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Earth and Moon pic from 6 million miles away....Why is there no other planets/stars seen??

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posted on Aug, 31 2011 @ 11:09 AM
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I was reading the news this morning and it had a pic of the Earth and Moon from Juno spacecraft heading to Jupiter. Currently it is about 6 million miles and still traveling but I had a question as to why there is no other points of light in this pic???Surely if the Moon and Earth are reflecting this much light then other stars/planets/comets should be reflecting some light and be visible right??? I am no expert in space stuff but seemed odd to me and I just wanted a second opinion from people who study this sorta thing..Also if it's a Camera issue, why is Nasa spending all this money to send a satellite to Jupiter but loading it up with Walmart brand Cameras??? I can get more stars on a disposable camera at night, which is why I thought it sorta strange to see no stars..Any help would be nice..Thanks Every1!! heres the link I pulled the Pic from

www.theregister.co.uk...




posted on Aug, 31 2011 @ 11:11 AM
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Maybe they are edited out so that you can see earth and the moon easier?



posted on Aug, 31 2011 @ 11:12 AM
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There is no light in space, the only light you see is what is reflected from plaents and such

It probably has to do with the angle the photo is taken from and where the other planets are in relation to it.

Space does not look like the night sky



posted on Aug, 31 2011 @ 11:12 AM
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reply to post by NewsWorthy
 


Not certain if I'm right, however they probably simply took the rest out... from that distance it would be distracting, the average viewer *myself* would be saying, well... where is the earth and the moon?

E



posted on Aug, 31 2011 @ 11:15 AM
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I've been complaining about the same thing for years. NASA is still using my grandmother's cameras and they really do need to return them to her and buy some K-mart disposables that pick up stars in the background.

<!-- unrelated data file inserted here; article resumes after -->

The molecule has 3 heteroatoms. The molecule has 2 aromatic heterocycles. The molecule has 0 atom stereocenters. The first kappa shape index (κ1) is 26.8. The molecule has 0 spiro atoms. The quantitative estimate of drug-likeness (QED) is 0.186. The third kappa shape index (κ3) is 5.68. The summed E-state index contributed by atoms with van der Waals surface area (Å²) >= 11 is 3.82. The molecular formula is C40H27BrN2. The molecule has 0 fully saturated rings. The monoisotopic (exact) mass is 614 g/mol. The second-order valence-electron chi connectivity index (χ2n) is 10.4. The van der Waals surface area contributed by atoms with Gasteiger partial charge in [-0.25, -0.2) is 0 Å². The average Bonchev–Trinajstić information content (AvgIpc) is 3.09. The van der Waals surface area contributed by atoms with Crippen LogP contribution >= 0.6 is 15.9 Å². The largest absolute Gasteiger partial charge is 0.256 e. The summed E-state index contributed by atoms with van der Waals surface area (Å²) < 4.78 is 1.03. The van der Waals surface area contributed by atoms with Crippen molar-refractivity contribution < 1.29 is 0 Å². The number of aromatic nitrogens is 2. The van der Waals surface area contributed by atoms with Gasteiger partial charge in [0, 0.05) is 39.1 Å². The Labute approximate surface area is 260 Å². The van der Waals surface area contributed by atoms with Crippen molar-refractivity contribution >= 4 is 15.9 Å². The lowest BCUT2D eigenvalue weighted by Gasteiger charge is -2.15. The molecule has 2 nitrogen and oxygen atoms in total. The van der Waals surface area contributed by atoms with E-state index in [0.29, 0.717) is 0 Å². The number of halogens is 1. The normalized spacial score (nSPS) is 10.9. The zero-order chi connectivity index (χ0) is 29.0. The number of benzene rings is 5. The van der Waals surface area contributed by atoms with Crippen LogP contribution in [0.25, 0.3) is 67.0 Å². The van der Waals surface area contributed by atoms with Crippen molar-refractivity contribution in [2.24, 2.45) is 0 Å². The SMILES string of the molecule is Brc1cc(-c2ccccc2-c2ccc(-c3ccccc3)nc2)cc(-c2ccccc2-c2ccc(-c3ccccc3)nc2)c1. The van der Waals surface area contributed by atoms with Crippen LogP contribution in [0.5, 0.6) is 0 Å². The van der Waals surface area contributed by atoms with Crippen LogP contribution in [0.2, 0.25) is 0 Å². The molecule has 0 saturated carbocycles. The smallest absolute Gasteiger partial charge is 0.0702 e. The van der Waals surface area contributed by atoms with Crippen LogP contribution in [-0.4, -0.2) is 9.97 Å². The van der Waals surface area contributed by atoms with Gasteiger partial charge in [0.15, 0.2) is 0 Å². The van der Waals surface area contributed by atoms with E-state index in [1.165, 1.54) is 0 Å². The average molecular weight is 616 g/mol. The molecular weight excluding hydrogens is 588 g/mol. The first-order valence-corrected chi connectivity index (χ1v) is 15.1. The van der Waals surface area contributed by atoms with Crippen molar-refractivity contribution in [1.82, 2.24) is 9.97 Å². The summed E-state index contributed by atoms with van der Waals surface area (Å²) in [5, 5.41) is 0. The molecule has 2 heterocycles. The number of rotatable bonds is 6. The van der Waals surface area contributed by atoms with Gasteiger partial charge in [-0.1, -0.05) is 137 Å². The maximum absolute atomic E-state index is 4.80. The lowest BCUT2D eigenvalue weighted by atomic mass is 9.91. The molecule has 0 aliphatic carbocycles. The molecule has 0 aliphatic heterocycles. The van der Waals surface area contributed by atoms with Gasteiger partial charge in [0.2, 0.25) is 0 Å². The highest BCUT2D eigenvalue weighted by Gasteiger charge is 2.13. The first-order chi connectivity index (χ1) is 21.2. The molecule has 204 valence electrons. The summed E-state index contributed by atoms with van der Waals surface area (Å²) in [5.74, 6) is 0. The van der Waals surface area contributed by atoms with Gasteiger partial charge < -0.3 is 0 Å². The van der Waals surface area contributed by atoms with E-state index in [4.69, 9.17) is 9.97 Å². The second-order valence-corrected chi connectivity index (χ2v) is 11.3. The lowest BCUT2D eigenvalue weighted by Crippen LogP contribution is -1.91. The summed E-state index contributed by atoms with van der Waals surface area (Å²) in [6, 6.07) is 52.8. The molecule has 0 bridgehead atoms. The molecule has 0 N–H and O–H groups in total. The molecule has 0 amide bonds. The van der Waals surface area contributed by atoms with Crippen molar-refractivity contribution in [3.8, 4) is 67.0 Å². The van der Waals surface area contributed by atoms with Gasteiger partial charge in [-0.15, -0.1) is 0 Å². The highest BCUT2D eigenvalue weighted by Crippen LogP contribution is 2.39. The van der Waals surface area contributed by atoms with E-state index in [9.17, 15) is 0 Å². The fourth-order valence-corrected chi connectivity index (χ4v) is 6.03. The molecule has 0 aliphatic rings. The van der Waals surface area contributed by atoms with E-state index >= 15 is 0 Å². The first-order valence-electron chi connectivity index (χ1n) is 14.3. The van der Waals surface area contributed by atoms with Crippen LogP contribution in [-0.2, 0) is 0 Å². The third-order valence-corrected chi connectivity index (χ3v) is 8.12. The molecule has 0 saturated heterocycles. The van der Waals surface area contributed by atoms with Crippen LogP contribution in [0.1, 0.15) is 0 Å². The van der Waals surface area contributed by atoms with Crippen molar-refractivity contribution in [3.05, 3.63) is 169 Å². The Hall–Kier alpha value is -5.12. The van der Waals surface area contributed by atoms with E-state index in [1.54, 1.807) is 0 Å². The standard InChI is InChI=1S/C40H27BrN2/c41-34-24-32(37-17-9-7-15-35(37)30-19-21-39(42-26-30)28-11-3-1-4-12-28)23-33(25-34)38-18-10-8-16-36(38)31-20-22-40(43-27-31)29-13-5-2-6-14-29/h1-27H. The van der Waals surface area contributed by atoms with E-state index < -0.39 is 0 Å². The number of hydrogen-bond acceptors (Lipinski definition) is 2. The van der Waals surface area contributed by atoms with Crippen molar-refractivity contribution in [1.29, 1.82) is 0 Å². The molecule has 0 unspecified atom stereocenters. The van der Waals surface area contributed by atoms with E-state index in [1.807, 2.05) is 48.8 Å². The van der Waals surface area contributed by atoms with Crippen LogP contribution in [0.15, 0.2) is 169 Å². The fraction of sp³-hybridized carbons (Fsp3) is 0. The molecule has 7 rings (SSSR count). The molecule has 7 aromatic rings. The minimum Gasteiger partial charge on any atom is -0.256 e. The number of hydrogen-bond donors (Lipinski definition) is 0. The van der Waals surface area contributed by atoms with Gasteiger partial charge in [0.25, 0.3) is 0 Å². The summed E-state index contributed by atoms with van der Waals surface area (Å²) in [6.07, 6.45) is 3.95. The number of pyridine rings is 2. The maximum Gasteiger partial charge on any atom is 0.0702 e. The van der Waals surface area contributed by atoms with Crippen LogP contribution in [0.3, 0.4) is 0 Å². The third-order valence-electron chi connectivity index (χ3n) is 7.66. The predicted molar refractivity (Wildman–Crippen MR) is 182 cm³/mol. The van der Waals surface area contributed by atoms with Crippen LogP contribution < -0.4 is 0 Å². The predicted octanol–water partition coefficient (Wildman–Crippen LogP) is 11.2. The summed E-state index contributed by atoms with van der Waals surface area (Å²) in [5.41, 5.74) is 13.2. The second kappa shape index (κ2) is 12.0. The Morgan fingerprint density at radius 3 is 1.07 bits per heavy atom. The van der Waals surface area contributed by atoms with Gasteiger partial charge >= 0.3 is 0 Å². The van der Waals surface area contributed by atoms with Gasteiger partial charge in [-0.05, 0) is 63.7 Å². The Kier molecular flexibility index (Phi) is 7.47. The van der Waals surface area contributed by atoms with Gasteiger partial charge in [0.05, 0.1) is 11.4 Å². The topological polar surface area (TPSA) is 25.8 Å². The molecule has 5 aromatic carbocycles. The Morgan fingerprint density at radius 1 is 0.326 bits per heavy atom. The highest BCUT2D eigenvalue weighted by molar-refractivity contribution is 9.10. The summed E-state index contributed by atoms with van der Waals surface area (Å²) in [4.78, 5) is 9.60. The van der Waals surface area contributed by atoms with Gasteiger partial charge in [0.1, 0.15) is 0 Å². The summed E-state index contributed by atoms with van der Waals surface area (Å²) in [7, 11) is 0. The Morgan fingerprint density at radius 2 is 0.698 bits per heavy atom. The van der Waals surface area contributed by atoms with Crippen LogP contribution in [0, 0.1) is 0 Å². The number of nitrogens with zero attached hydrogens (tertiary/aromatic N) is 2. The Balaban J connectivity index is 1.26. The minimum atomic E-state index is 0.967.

If you or I went out into space, to a point where the Earth's light wasn't blocking out stars, we would not see any "black" in space, it would look like snow on the TV screen from all the star light. BUT, NASA can and probably is using the shutter speeds to get the kind of picture they want, though I would like to see clear high definition shots from space with vivid colors.



posted on Aug, 31 2011 @ 11:16 AM
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Originally posted by JibbyJedi
I've been complaining about the same thing for years. NASA is still using my grandmother's cameras and they really do need to return them to her and buy some K-mart disposables that pick up stars in the background.

If you or I went out into space, to a point where the Earth's light wasn't blocking out stars, we would not see any "black" in space, it would look like snow on the TV screen from all the star light. BUT, NASA can and probably is using the shutter speeds to get the kind of picture they want, though I would like to see clear high definition shots from space with vivid colors.


Really? Disregard my post then



posted on Aug, 31 2011 @ 11:17 AM
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There is no light in space
reply to post by Celestica
 
I will have to differ with this.

It takes about 8 minutes for light from the sun to reach the earth.Source

Where is that light at for those 8 minutes?

I have to say it is in space.



posted on Aug, 31 2011 @ 11:17 AM
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the above explanations all seem tenable so far

also, to me it looks like a relatively far distance we are used to seeing, so my impression is that its such a close zoom from so far away

would also love to hear from an expert if the stars would have been edited out or if its just the shutter/type of image taken causes space to be blacked out from nearby stars/objects



posted on Aug, 31 2011 @ 11:17 AM
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If we are this alone we must inevitably stop fighting each other to get ready to explore the vastness of space together. Not as a world nation but many nations whom all seek the same goal. To drop our differences here and explore whats out there and beyond.. I wish they would release more!



posted on Aug, 31 2011 @ 11:17 AM
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Thanks for the replys every1...I didn't think about maybe it would be to clustered to notice earth if they didn't edit it out..And we all know they Doctor every Photo released for one reason or another so that would make sense..



posted on Aug, 31 2011 @ 11:18 AM
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Space does look like the night sky, even better sometimes.

The reason some of these photographs have limited amounts of objects in them is most likely due to the light intensity of the objects and the camera's sensitivity, etc.

Consider this, in the daytime, do you see many stars other than the sun? Why?

Because the ambient light is far too bright and it easily drowns out tiny light sources such as distant stars.

That's why you don't see many stars in the moon landing photos, because the daytime sun on the moon is extremely bright.



posted on Aug, 31 2011 @ 11:21 AM